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Hemingway v. Russo

United States District Court, D. Utah

December 4, 2018

TRUDY HEMINGWAY, et al., Plaintiffs,
v.
E. ROBERT RUSSO, et al., Defendants.

          MEMORANDUM DECISION AND ORDER GRANTING PLAINTIFFS' MOTION IN LIMINE

          Jill N. Parrish United States District Court Judge.

         This matter comes before the court on the motion in limine filed by plaintiffs Trudy Hemingway, Daniel McGuire, Michael McGuire, and Aaron Christensen on November 8, 2018. (ECF No. 93). Defendants Christopher McHugh and Daniel Bartlett responded on November 15, 2018. (ECF No. 103). The court heard oral argument on this motion at the final pretrial conference on November 30, 2018. For the reasons below, plaintiffs' motion is granted.

         I. ANALYSIS

         Plaintiffs' motion in limine asks the court, in essence, to reaffirm the validity of Rule 408 of the Federal Rules of Evidence, which declares that:

Evidence of the following is not admissible - on behalf of any party - either to prove or disprove the validity or amount of a disputed claim or to impeach by a prior inconsistent statement or a contradiction:
(1) furnishing, promising, or offering - or accepting, promising to accept, or offering to accept - a valuable consideration in compromising or attempting to compromise the claim; and
(2) conduct or a statement made during compromise negotiations about the claim - except when offered in a criminal case and when the negotiations related to a claim by a public office in the exercise of its regulatory, investigative, or enforcement authority.

         Plaintiffs fail, as required by the trial order, to certify that they have met and conferred with defendants in an attempt to obviate the necessity of this motion. This omission is notable in light of plaintiffs' complete failure to frame the disputed evidence. They merely explain that they have settled claims against defendants, and that they have engaged in settlement negotiations with the remaining defendants. They appear to argue that those facts alone ought to compel this court to exclude all settlement-related evidence at the outset.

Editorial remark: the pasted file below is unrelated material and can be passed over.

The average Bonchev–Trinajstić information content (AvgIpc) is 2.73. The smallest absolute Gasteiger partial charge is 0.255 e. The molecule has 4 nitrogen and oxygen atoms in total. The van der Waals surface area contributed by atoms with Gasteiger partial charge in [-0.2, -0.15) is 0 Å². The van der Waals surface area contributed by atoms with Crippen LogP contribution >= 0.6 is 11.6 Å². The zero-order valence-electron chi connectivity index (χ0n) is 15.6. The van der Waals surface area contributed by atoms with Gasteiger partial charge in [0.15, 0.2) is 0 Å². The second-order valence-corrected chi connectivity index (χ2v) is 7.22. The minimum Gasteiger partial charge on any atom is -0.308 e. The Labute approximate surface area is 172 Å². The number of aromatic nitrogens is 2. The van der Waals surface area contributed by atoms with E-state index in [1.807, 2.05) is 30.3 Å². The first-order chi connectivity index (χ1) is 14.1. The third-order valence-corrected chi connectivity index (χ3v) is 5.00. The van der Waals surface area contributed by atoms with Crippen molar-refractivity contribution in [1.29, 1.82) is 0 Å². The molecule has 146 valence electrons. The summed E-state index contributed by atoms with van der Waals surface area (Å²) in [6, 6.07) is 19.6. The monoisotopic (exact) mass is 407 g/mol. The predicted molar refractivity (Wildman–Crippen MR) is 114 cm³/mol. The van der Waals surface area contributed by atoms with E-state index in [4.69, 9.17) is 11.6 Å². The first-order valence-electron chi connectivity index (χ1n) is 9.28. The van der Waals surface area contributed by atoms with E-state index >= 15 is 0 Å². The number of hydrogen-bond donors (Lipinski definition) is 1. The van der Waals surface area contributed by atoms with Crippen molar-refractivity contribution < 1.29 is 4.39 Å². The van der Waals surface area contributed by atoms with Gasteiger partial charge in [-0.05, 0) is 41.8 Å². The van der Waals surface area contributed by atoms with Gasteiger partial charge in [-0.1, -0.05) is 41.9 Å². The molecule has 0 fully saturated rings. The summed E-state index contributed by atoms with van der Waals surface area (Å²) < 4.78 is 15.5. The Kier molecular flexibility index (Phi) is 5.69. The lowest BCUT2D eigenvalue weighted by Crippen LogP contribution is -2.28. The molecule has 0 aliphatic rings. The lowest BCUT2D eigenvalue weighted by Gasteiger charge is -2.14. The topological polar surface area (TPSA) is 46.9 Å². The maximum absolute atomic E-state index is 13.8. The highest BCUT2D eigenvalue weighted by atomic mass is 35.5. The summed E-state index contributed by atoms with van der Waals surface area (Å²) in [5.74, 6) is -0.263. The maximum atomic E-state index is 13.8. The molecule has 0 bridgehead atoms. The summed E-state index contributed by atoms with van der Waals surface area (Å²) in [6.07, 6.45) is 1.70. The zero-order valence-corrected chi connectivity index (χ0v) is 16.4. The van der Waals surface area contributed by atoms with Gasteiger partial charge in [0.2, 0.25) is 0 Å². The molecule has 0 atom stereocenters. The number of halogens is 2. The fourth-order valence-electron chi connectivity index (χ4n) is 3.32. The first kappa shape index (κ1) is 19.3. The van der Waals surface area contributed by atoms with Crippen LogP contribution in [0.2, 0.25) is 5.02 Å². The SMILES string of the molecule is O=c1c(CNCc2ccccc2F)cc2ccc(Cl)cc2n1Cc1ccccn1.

But this is overly simplistic. That settlement has occurred between certain of the parties, or that settlement negotiations have been conducted does not suffice to obtain a pretrial ruling that related evidence is categorically excluded. Indeed, settlement negotiations are likely to have occurred in virtually every case that goes to trial.

         As the defendants point out, Rule 408 only bars settlement evidence if it is offered to prove or disprove the validity or amount of a disputed claim, or to impeach by a prior inconsistent statement made during settlement negotiations. Fed.R.Evid. 408. If offered for another purpose, Rule 408 does not prohibit the admission of settlement evidence.

         Defendants' response suggests two potential uses of settlement-related evidence, neither of which, they argue, runs afoul of Rule 408. First, they contend that they are entitled to introduce evidence of plaintiffs' settlement with the Unified Police Department (the “UPD”) defendants to show that it was the UPD, rather than Messrs. McHugh and Bartlett, who were responsible for the harm caused by the search. Second, they submit that evidence of that settlement can properly be used to demonstrate that plaintiffs' testimony is biased.

         But even if these purposes are not prohibited by Rule 408, evading that bar does not render settlement evidence automatically admissible. Such evidence remains subject to the remaining rules of evidence, including the rules governing relevance. “Evidence is relevant if: (a) it has any tendency to make a fact more or less probable than it would be without the evidence; and (b) the fact is of consequence in determining the action.” Fed.R.Evid. 401. And relevant evidence may nevertheless be excluded “if its probative value is substantially outweighed by a danger of one or more of the following: unfair prejudice, confusing the issues, misleading the jury, undue delay, wasting time, or needlessly presenting cumulative evidence.” Fed.R.Evid. 403.

         As explained below, what minimal probative value the settlement agreement may have is substantially outweighed by the risk of confusing the jury and engendering unfair prejudice. As a result, plaintiffs' motion in limine is granted, and neither the fact of settlement nor the related evidence will be admitted at trial.

         The court assumes, without deciding, that the defendants may deduct the amount of the UPD settlement from any recovery the plaintiffs obtain via jury award so as to avoid double recovery. After dispensing with ...


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